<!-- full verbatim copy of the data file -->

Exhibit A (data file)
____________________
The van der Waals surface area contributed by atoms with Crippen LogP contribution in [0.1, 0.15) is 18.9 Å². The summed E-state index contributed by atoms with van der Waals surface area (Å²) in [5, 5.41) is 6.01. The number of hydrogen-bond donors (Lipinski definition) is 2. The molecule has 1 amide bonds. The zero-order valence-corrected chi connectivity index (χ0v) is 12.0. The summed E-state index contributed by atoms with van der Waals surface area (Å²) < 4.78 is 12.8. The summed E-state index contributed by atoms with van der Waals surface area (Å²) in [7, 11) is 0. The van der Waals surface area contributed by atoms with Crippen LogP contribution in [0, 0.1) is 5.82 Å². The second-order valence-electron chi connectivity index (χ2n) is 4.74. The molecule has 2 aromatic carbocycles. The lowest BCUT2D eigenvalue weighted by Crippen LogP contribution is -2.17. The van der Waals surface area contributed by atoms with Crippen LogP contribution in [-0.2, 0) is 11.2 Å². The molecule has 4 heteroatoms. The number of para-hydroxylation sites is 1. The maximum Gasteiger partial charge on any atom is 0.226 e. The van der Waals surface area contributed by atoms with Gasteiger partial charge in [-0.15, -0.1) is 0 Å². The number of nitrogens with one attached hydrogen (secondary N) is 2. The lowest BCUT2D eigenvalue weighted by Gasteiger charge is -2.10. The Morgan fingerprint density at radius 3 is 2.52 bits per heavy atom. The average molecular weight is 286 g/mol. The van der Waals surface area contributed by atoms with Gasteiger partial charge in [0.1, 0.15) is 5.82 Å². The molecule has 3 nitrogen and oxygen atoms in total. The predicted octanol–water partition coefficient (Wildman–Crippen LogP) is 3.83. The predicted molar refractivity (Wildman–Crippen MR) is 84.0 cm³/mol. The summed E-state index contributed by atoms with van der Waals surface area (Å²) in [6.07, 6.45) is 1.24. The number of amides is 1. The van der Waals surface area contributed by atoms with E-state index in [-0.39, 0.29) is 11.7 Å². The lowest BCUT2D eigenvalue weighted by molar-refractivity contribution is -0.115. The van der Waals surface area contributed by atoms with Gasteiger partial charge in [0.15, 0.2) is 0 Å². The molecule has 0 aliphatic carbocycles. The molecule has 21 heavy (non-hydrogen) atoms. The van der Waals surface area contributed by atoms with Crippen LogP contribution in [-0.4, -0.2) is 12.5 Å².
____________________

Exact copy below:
The van der Waals surface area contributed by atoms with Crippen LogP contribution in [0.1, 0.15) is 18.9 Å². The summed E-state index contributed by atoms with van der Waals surface area (Å²) in [5, 5.41) is 6.01. The number of hydrogen-bond donors (Lipinski definition) is 2. The molecule has 1 amide bonds. The zero-order valence-corrected chi connectivity index (χ0v) is 12.0. The summed E-state index contributed by atoms with van der Waals surface area (Å²) < 4.78 is 12.8. The summed E-state index contributed by atoms with van der Waals surface area (Å²) in [7, 11) is 0. The van der Waals surface area contributed by atoms with Crippen LogP contribution in [0, 0.1) is 5.82 Å². The second-order valence-electron chi connectivity index (χ2n) is 4.74. The molecule has 2 aromatic carbocycles. The lowest BCUT2D eigenvalue weighted by Crippen LogP contribution is -2.17. The van der Waals surface area contributed by atoms with Crippen LogP contribution in [-0.2, 0) is 11.2 Å². The molecule has 4 heteroatoms. The number of para-hydroxylation sites is 1. The maximum Gasteiger partial charge on any atom is 0.226 e. The van der Waals surface area contributed by atoms with Gasteiger partial charge in [-0.15, -0.1) is 0 Å². The number of nitrogens with one attached hydrogen (secondary N) is 2. The lowest BCUT2D eigenvalue weighted by Gasteiger charge is -2.10. The Morgan fingerprint density at radius 3 is 2.52 bits per heavy atom. The average molecular weight is 286 g/mol. The van der Waals surface area contributed by atoms with Gasteiger partial charge in [0.1, 0.15) is 5.82 Å². The molecule has 3 nitrogen and oxygen atoms in total. The predicted octanol–water partition coefficient (Wildman–Crippen LogP) is 3.83. The predicted molar refractivity (Wildman–Crippen MR) is 84.0 cm³/mol. The summed E-state index contributed by atoms with van der Waals surface area (Å²) in [6.07, 6.45) is 1.24. The number of amides is 1. The van der Waals surface area contributed by atoms with E-state index in [-0.39, 0.29) is 11.7 Å². The lowest BCUT2D eigenvalue weighted by molar-refractivity contribution is -0.115. The van der Waals surface area contributed by atoms with Gasteiger partial charge in [0.15, 0.2) is 0 Å². The molecule has 0 aliphatic carbocycles. The molecule has 21 heavy (non-hydrogen) atoms. The van der Waals surface area contributed by atoms with Crippen LogP contribution in [-0.4, -0.2) is 12.5 Å².